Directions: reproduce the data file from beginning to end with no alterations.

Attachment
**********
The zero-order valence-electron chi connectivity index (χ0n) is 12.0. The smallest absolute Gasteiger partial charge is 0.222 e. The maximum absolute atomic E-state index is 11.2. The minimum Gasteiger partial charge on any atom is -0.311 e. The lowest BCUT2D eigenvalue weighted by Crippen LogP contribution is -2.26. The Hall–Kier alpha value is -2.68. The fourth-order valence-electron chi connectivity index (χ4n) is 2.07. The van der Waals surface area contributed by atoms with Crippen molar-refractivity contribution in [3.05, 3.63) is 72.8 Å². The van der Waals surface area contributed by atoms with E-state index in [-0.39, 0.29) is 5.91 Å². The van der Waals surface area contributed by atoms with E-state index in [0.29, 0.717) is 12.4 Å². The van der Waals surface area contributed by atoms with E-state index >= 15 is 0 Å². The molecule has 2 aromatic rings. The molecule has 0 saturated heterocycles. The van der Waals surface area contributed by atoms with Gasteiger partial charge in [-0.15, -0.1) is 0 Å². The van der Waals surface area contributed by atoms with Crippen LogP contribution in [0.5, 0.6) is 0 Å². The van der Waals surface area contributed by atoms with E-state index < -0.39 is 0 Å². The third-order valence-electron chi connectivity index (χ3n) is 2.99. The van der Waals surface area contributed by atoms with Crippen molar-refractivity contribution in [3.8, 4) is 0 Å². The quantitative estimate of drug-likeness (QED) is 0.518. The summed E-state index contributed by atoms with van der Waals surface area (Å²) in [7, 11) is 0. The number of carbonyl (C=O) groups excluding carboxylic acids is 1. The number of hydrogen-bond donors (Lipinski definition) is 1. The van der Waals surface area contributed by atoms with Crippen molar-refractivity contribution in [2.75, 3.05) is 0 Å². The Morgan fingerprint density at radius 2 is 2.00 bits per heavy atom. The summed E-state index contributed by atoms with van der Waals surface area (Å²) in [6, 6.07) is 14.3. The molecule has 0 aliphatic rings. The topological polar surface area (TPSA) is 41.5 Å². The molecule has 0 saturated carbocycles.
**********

The zero-order valence-electron chi connectivity index (χ0n) is 12.0. The smallest absolute Gasteiger partial charge is 0.222 e. The maximum absolute atomic E-state index is 11.2. The minimum Gasteiger partial charge on any atom is -0.311 e. The lowest BCUT2D eigenvalue weighted by Crippen LogP contribution is -2.26. The Hall–Kier alpha value is -2.68. The fourth-order valence-electron chi connectivity index (χ4n) is 2.07. The van der Waals surface area contributed by atoms with Crippen molar-refractivity contribution in [3.05, 3.63) is 72.8 Å². The van der Waals surface area contributed by atoms with E-state index in [-0.39, 0.29) is 5.91 Å². The van der Waals surface area contributed by atoms with E-state index in [0.29, 0.717) is 12.4 Å². The van der Waals surface area contributed by atoms with E-state index >= 15 is 0 Å². The molecule has 2 aromatic rings. The molecule has 0 saturated heterocycles. The van der Waals surface area contributed by atoms with Gasteiger partial charge in [-0.15, -0.1) is 0 Å². The van der Waals surface area contributed by atoms with Crippen LogP contribution in [0.5, 0.6) is 0 Å². The van der Waals surface area contributed by atoms with E-state index < -0.39 is 0 Å². The third-order valence-electron chi connectivity index (χ3n) is 2.99. The van der Waals surface area contributed by atoms with Crippen molar-refractivity contribution in [3.8, 4) is 0 Å². The quantitative estimate of drug-likeness (QED) is 0.518. The summed E-state index contributed by atoms with van der Waals surface area (Å²) in [7, 11) is 0. The number of carbonyl (C=O) groups excluding carboxylic acids is 1. The number of hydrogen-bond donors (Lipinski definition) is 1. The van der Waals surface area contributed by atoms with Crippen molar-refractivity contribution in [2.75, 3.05) is 0 Å². The Morgan fingerprint density at radius 2 is 2.00 bits per heavy atom. The summed E-state index contributed by atoms with van der Waals surface area (Å²) in [6, 6.07) is 14.3. The molecule has 0 aliphatic rings. The topological polar surface area (TPSA) is 41.5 Å². The molecule has 0 saturated carbocycles.